A letter from our president: Black Lives Matter. They matter in how we teach, too.
Like so many, I have struggled with my own emotions over the past weeks to be able to find the right words to address the anger, sadness, frustration and anxiety that we are all feeling. The truth is there are no right words. We condemn the killings of George Floyd, Ahmaud Arbery, Breonna Taylor, and so many others at the hands of the police. On behalf of the WW Graduate School community, I extend our condolences and stand with their families and with their communities. It is time to move past thoughts and prayers and engage in proactive measures to ensure that the Black community, and other historically marginalized communities feel safe and can thrive. Members of our own community—our colleagues, our graduates, our teacher candidates—are hurting and are angry. We support them and share their pain.
Even as we mourn, we recognize that these deaths also point to fundamental and systemic issues of inequity and oppression with deep historical roots and ongoing consequences. The disproportionate incidence of illness, death, and economic disaster in communities of color due to the coronavirus pandemic makes it clear that these consequences run deep. These most recent acts of violence are not isolated symptoms but are part of a disease that has plagued our country since its inception.
We at the WW Graduate School of Teaching and Learning are working to prepare the next generation of educators to serve our youth and school communities, to develop equity and student agency, and to dismantle the structures of systemic racism and injustice that incite violence and harm. We don’t have all the answers, but we do believe strongly that to be silent is to be complicit in the injustices being perpetrated.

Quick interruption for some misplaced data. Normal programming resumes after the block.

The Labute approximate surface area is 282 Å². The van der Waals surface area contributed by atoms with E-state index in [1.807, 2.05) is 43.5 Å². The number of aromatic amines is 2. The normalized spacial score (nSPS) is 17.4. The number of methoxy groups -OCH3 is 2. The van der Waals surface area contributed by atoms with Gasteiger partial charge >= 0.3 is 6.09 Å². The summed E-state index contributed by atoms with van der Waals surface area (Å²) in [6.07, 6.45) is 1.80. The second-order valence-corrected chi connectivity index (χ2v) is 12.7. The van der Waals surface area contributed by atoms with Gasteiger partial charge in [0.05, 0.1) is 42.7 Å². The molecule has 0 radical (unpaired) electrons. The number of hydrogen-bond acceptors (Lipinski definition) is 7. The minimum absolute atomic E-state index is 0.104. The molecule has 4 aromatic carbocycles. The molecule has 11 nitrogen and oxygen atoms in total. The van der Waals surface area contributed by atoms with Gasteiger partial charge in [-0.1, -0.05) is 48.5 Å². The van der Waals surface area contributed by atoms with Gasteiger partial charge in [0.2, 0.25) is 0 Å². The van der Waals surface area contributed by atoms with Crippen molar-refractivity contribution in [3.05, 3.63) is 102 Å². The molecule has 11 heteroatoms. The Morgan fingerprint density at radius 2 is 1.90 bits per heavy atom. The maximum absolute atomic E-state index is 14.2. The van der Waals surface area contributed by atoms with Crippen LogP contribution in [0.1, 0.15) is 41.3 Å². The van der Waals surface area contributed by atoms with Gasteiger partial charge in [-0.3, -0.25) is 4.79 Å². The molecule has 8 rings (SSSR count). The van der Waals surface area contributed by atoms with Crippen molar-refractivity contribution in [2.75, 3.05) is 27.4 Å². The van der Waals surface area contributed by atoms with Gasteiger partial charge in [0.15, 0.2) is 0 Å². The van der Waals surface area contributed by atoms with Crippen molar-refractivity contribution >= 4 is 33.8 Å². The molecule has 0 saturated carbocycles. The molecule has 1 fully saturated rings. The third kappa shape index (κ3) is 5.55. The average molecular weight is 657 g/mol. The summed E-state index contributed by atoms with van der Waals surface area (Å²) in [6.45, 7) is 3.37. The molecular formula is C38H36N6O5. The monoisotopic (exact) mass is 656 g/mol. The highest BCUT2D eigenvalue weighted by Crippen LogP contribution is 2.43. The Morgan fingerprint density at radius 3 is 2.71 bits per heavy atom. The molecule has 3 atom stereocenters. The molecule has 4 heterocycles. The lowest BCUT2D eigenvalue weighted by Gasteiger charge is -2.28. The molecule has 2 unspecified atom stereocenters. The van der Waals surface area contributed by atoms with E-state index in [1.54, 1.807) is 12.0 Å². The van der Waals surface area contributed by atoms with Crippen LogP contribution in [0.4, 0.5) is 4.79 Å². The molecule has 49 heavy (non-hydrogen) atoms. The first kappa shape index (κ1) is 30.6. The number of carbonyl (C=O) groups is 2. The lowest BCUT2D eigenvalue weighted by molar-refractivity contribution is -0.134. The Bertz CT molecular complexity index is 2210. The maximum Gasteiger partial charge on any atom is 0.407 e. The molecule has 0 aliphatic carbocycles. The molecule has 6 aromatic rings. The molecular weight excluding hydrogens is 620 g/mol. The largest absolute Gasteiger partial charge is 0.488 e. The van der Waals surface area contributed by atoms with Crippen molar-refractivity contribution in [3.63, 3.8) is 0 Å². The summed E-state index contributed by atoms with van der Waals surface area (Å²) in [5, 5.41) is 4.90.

We are committed to developing our own and our teachers’ ability to understand, acknowledge, and challenge damaging structures of power and bias in curricula, pedagogical approaches, and institutions; to bringing an anti-racist orientation to our work; and to learning how we are shaped by the past while responsible for our actions in the present. James Baldwin wrote, “Not everything that is faced can be changed, but nothing can be changed until it is faced.” We must face our nation’s history of oppression and hatred and work in partnership to create a better future for all of us.
As devastated as we are by present events, we are hopeful for the future. Teaching is by its nature an optimistic profession, premised on the assumption that all students can develop their capacities to learn and do better. Indeed, teaching is fundamentally the work of transformation, of helping learners identify the kind of people they want to be and guiding them in their chosen paths. We may live in a broken world, but we aspire to repair and restore it, and we commit ourselves to this work.
On behalf of the WW Graduate School of Teaching and Learning,
Deborah Hirsch, President